Polymeal Diet takes page from Okinawa Diet?
December 17, 2004
A newly published paper in The British Medical Journal outlines the long term health benefits of the "Polymeal": a proposed non-pharmaceutical alternative to a "Polypill", a combination of drugs taken in one dose to cut heart disease, which was proposed in 2003.
The Polymeal diet comprises fish, eaten four times a week; wine, amounting to 15 centilitres a day; dark chocolate (100g a day); fruit and vegetables (400g a day); garlic (2.7g a day) and almonds (68g a day).
Using a computer model of the American adult population, the scientists that came up with the Polymeal calculated the risk of heart disease would fall by 76 per cent, women would live five years longer on average and the life expectancy for men would rise by 6.6 years compared to those who did not follow the diet.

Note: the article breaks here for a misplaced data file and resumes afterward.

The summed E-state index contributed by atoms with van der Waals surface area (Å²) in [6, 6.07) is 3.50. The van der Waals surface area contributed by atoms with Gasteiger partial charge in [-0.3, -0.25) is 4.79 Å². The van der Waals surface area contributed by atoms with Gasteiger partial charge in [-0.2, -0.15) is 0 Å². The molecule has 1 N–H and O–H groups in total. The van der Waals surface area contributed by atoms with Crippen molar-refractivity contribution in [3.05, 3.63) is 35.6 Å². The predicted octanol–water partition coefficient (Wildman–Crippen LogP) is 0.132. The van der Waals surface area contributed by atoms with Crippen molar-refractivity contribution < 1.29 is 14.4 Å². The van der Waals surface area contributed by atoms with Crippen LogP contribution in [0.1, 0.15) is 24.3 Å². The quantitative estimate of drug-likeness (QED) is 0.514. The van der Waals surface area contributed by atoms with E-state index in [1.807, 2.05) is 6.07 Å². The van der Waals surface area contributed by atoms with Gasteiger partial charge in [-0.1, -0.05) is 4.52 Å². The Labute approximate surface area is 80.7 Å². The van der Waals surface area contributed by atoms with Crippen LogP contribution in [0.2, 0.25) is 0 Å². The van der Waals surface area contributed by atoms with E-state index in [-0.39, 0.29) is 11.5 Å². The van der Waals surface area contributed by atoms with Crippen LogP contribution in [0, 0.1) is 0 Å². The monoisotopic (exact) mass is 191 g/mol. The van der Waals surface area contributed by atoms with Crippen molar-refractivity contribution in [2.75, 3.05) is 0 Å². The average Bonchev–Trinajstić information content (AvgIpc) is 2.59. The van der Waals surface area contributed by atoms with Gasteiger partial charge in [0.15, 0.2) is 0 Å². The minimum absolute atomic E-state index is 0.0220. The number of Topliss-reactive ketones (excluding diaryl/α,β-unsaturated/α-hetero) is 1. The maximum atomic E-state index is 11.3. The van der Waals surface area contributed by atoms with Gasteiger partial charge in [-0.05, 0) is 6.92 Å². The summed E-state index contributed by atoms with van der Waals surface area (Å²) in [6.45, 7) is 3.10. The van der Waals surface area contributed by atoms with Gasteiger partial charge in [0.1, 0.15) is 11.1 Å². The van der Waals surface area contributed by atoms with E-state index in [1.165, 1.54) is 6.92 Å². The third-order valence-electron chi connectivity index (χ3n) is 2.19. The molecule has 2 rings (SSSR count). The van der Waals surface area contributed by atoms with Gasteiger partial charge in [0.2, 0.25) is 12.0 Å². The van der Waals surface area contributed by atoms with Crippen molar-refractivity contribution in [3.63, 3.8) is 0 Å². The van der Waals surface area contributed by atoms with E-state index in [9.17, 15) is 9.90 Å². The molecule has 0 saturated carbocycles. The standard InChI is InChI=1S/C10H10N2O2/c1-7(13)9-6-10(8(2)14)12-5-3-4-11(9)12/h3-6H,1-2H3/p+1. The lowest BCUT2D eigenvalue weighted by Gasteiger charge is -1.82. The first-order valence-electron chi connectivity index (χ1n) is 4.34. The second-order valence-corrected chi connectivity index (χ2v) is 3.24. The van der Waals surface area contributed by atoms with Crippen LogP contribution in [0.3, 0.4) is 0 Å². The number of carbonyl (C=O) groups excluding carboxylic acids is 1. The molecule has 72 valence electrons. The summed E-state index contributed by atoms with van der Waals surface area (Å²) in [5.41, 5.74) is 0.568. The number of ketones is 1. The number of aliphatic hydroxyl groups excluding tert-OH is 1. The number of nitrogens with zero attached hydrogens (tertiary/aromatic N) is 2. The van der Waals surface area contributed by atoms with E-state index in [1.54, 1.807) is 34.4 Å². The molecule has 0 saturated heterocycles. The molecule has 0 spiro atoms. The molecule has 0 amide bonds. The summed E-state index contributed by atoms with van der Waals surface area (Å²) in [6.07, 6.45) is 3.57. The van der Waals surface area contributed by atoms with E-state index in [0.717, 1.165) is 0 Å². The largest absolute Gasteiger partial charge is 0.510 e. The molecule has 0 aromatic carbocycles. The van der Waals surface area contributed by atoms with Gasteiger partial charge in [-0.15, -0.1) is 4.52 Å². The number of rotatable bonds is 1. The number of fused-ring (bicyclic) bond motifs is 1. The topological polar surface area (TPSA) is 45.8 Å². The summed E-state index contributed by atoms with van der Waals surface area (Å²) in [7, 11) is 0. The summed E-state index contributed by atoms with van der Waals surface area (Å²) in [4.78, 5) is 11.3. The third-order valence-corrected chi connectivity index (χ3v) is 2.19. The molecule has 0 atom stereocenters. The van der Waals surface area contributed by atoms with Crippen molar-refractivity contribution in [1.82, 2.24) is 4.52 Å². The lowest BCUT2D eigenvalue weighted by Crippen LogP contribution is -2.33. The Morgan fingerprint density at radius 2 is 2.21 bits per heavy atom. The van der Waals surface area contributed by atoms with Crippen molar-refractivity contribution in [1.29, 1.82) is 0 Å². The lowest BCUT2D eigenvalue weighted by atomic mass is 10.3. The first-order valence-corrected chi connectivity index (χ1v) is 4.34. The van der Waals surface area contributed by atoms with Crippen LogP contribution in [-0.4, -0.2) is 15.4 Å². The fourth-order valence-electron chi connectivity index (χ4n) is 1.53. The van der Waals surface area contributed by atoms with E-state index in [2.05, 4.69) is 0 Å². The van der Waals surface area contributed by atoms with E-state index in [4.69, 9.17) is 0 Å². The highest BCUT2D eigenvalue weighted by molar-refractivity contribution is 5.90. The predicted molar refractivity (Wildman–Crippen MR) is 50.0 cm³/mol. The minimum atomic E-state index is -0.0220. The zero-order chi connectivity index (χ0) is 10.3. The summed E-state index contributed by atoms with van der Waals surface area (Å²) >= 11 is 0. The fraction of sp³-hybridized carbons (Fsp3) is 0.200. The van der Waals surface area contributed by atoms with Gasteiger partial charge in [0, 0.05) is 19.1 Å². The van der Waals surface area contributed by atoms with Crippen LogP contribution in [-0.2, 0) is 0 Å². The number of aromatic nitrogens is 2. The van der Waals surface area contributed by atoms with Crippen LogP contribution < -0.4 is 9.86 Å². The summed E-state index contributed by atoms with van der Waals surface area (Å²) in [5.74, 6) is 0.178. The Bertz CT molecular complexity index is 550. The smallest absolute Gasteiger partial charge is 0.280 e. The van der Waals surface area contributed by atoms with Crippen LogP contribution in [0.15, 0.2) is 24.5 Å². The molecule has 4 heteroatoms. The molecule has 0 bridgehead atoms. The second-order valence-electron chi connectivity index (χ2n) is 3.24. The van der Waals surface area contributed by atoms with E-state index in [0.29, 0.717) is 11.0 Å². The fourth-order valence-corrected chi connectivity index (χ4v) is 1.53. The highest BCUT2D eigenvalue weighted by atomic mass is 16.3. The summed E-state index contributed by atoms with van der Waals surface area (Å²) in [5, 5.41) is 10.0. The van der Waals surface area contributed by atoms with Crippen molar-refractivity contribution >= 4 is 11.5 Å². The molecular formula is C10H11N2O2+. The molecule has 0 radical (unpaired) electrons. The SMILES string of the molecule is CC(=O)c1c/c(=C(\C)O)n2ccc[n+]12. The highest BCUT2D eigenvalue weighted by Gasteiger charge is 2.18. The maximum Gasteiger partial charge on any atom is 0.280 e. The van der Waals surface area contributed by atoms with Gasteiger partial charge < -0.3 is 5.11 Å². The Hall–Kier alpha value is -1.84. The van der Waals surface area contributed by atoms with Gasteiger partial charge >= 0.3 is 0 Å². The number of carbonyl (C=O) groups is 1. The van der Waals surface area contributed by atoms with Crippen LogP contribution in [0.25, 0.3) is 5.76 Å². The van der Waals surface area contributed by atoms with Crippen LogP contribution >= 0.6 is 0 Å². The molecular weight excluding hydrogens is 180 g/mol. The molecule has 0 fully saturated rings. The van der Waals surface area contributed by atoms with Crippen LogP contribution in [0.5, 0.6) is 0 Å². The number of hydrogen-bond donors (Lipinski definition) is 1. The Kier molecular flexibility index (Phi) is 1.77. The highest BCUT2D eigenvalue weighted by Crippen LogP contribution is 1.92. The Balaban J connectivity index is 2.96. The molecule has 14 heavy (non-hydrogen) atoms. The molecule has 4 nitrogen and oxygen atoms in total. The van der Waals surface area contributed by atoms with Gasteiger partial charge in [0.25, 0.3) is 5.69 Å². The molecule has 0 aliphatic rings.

Their projections are based on previous research which identifies the success of specific foods in lowering blood pressure.
We asked Dr. Bradley Willcox, co-author of the Okinawa Diet, his opinion of this study.
"This is a very interesting study that supports the powerful potential impact of diet on longevity. This is consistent with what we see in the Okinawa Diet, where Okinawans are at 82% lower risk for heart disease than Americans, live about 5 years longer on average and have four times as many people over the age of one hundred. On average, Okinawans eat fish (80 grams per day), drink alcohol in moderation (1-2 drinks per day), eat seven servings per day of fruit and vegetables (394 grams per day)".
"While the Okinawans are not huge consumers of almonds or chocolate, they do enjoy garlic, soy foods (such as tofu, miso soup), jasmine tea, and healthy oils such as a canola/soy oil blend that is popular all over Japan. Add to that a variety of spices that jazz up any dish, such as turmeric and a variety of chilies and other peppers and you have a delicious way to eat yourself toward a healthy heart and long life".
"Nuchi gusui (food is medicine !). In Okinawa, it just happens to be tasty medicine!"